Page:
You’re reading Significant Digits, a daily digest of the numbers tucked inside the news.
More than 300 priests
The Pennsylvania Supreme Court has released a nearly 1,400-page grand jury report that listed more than 300 Catholic clergy accused of sex abuse and more than 1,000 child victims. It’s the most comprehensive investigation into Catholic Church sex abuse in the U.S. to date. [The Washington Post]
More than $12 million
It’s Wednesday, which means that another Tuesday, and another election day, is in the books. In Wisconsin, major GOP donors and their big money battled in the most expensive Senate primary of the year. More than $12 million in outside money was spent in the race between State Sen. Leah Vukmir — backed by the state party and the billionaire Diane Hendricks — and businessman Kevin Nicholson — backed by Republican “megadonor” Richard Uihlein. Vukmir won the nomination and will face Sen. Tammy Baldwin in November. [Politico]
$2 billion lawsuit
Some founders and executives of Tinder, the dating app, have filed a $2 billion lawsuit against Match Group, its owner. The suing Tinderites allege that Match manipulated data to deflate a valuation and stripped people of stock options, and that its CEO engaged in sexual harassment. Match said in a statement that the allegations are “meritless.” [TechCrunch]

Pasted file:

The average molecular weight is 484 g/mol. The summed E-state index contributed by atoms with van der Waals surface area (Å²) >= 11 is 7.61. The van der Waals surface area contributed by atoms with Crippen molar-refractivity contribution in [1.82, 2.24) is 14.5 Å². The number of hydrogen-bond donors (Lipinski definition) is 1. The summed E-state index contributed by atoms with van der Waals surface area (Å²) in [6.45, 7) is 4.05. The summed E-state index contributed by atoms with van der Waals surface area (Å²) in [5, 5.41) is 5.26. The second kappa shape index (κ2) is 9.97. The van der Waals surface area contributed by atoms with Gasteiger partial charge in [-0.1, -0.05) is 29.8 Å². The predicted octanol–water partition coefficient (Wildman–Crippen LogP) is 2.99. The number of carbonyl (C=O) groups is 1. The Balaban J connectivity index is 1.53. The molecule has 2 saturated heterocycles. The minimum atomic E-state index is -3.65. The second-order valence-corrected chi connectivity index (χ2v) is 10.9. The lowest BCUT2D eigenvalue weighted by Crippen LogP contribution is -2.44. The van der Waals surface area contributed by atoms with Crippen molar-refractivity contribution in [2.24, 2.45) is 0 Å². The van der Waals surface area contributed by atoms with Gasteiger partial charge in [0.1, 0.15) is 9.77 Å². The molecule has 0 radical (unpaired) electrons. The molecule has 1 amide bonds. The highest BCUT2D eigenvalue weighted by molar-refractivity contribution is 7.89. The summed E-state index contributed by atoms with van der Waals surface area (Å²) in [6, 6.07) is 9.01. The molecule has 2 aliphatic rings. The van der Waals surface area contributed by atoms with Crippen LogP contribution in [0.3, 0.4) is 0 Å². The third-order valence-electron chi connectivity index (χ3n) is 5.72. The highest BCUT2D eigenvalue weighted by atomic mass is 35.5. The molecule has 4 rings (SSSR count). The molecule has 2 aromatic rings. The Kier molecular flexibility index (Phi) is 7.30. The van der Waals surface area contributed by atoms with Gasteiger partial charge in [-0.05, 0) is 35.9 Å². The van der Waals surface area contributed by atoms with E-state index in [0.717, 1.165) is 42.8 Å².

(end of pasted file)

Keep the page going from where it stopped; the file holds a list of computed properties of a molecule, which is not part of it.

15 endorsements, 15 wins
My colleagues, in partnership with ABC News and Ballotpedia, have been taking a close look at the data underlying the 2018 primary election season. Most recently, they explored hundreds of endorsements in Democratic races. As of Tuesday, two Democratic endorsers were batting a thousand: Joe Biden is 10 for 10, and Elizabeth Warren is five for five. [FiveThirtyEight]
The attorneys for Paul Manafort, President Trump’s former campaign chairman who is on trial for tax evasion and fraudulently obtaining loans, rested their case Tuesday without calling any witnesses. His lawyers “do not believe that the government has met its burden of proof.” [The New York Times]
700 types of decay product
In the absence of any “new physics” beyond the standard model being discovered, it’s brute force time for physicists at the Large Hadron Collider. Colliding all those particles together generates rather a lot of data, and some researchers on the project are abandoning the heretofore favored “targeted” searches in favor of a “general” search, which may benefit from the assistance of advanced artificial intelligence. Previous studies at the collider have looked for just a few decay products of the high-speed particle collisions, while recent work looks for more than 700 products all at once. [Nature]
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